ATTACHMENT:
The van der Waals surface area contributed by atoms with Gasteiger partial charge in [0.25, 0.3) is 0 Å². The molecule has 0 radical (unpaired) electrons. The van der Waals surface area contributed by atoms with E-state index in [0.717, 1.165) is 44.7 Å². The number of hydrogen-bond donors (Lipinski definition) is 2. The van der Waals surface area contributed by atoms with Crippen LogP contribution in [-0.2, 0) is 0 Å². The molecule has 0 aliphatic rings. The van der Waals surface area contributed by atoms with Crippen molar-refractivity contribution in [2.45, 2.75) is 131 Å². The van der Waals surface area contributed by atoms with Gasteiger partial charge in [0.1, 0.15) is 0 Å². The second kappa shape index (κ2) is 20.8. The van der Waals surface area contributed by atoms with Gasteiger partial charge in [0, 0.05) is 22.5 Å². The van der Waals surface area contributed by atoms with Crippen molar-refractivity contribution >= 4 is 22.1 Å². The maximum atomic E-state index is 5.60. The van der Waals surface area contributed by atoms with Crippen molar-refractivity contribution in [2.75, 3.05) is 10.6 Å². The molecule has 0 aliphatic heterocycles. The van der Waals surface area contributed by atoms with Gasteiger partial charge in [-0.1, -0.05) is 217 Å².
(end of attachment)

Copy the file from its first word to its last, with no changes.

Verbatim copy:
The van der Waals surface area contributed by atoms with Gasteiger partial charge in [0.25, 0.3) is 0 Å². The molecule has 0 radical (unpaired) electrons. The van der Waals surface area contributed by atoms with E-state index in [0.717, 1.165) is 44.7 Å². The number of hydrogen-bond donors (Lipinski definition) is 2. The van der Waals surface area contributed by atoms with Crippen LogP contribution in [-0.2, 0) is 0 Å². The molecule has 0 aliphatic rings. The van der Waals surface area contributed by atoms with Crippen molar-refractivity contribution in [2.45, 2.75) is 131 Å². The van der Waals surface area contributed by atoms with Gasteiger partial charge in [0.1, 0.15) is 0 Å². The second kappa shape index (κ2) is 20.8. The van der Waals surface area contributed by atoms with Gasteiger partial charge in [0, 0.05) is 22.5 Å². The van der Waals surface area contributed by atoms with Crippen molar-refractivity contribution >= 4 is 22.1 Å². The maximum atomic E-state index is 5.60. The van der Waals surface area contributed by atoms with Crippen molar-refractivity contribution in [2.75, 3.05) is 10.6 Å². The molecule has 0 aliphatic heterocycles. The van der Waals surface area contributed by atoms with Gasteiger partial charge in [-0.1, -0.05) is 217 Å².